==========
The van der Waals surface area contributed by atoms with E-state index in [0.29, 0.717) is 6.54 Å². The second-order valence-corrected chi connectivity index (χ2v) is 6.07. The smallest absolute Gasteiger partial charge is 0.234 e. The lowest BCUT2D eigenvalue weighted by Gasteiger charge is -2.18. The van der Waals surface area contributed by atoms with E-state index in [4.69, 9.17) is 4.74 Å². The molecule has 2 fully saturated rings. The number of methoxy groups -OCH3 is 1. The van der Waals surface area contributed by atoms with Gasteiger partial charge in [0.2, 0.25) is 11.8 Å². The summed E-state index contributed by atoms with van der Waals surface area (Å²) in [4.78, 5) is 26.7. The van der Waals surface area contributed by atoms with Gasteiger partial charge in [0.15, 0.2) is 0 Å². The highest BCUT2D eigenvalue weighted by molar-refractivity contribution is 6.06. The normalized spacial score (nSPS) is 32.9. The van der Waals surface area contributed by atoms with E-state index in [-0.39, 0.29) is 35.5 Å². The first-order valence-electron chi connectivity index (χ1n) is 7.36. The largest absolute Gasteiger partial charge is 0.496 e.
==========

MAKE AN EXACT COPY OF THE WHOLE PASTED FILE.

The van der Waals surface area contributed by atoms with E-state index in [0.29, 0.717) is 6.54 Å². The second-order valence-corrected chi connectivity index (χ2v) is 6.07. The smallest absolute Gasteiger partial charge is 0.234 e. The lowest BCUT2D eigenvalue weighted by Gasteiger charge is -2.18. The van der Waals surface area contributed by atoms with E-state index in [4.69, 9.17) is 4.74 Å². The molecule has 2 fully saturated rings. The number of methoxy groups -OCH3 is 1. The van der Waals surface area contributed by atoms with Gasteiger partial charge in [0.2, 0.25) is 11.8 Å². The summed E-state index contributed by atoms with van der Waals surface area (Å²) in [4.78, 5) is 26.7. The van der Waals surface area contributed by atoms with Gasteiger partial charge in [0.15, 0.2) is 0 Å². The highest BCUT2D eigenvalue weighted by molar-refractivity contribution is 6.06. The normalized spacial score (nSPS) is 32.9. The van der Waals surface area contributed by atoms with E-state index in [-0.39, 0.29) is 35.5 Å². The first-order valence-electron chi connectivity index (χ1n) is 7.36. The largest absolute Gasteiger partial charge is 0.496 e.